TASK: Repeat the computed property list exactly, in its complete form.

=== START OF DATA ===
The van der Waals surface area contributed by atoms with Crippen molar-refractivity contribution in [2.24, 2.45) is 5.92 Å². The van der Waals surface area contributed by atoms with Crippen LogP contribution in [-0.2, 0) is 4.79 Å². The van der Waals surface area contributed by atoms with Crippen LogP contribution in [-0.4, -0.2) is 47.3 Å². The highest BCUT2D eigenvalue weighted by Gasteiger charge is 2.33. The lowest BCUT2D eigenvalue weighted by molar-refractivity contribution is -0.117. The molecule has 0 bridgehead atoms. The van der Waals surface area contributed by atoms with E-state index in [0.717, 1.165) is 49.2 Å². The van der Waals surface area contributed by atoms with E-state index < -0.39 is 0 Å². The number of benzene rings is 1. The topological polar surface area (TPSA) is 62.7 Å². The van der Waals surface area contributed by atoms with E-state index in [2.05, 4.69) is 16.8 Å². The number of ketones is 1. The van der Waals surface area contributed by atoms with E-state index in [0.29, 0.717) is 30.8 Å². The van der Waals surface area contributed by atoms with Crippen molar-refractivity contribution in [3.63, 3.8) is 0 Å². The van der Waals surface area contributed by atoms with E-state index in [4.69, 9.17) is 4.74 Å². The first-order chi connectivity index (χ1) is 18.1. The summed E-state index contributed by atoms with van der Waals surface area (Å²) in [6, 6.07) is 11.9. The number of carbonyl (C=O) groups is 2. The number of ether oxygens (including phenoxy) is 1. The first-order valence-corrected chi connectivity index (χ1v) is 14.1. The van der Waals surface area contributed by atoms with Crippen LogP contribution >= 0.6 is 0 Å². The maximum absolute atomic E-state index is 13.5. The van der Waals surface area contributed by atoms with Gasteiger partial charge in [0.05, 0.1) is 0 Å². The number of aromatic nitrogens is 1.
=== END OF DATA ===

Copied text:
The van der Waals surface area contributed by atoms with Crippen molar-refractivity contribution in [2.24, 2.45) is 5.92 Å². The van der Waals surface area contributed by atoms with Crippen LogP contribution in [-0.2, 0) is 4.79 Å². The van der Waals surface area contributed by atoms with Crippen LogP contribution in [-0.4, -0.2) is 47.3 Å². The highest BCUT2D eigenvalue weighted by Gasteiger charge is 2.33. The lowest BCUT2D eigenvalue weighted by molar-refractivity contribution is -0.117. The molecule has 0 bridgehead atoms. The van der Waals surface area contributed by atoms with E-state index in [0.717, 1.165) is 49.2 Å². The van der Waals surface area contributed by atoms with E-state index < -0.39 is 0 Å². The number of benzene rings is 1. The topological polar surface area (TPSA) is 62.7 Å². The van der Waals surface area contributed by atoms with E-state index in [2.05, 4.69) is 16.8 Å². The number of ketones is 1. The van der Waals surface area contributed by atoms with E-state index in [0.29, 0.717) is 30.8 Å². The van der Waals surface area contributed by atoms with Crippen molar-refractivity contribution in [3.63, 3.8) is 0 Å². The van der Waals surface area contributed by atoms with E-state index in [4.69, 9.17) is 4.74 Å². The first-order chi connectivity index (χ1) is 18.1. The summed E-state index contributed by atoms with van der Waals surface area (Å²) in [6, 6.07) is 11.9. The number of carbonyl (C=O) groups is 2. The number of ether oxygens (including phenoxy) is 1. The first-order valence-corrected chi connectivity index (χ1v) is 14.1. The van der Waals surface area contributed by atoms with Crippen LogP contribution >= 0.6 is 0 Å². The maximum absolute atomic E-state index is 13.5. The van der Waals surface area contributed by atoms with Gasteiger partial charge in [0.05, 0.1) is 0 Å². The number of aromatic nitrogens is 1.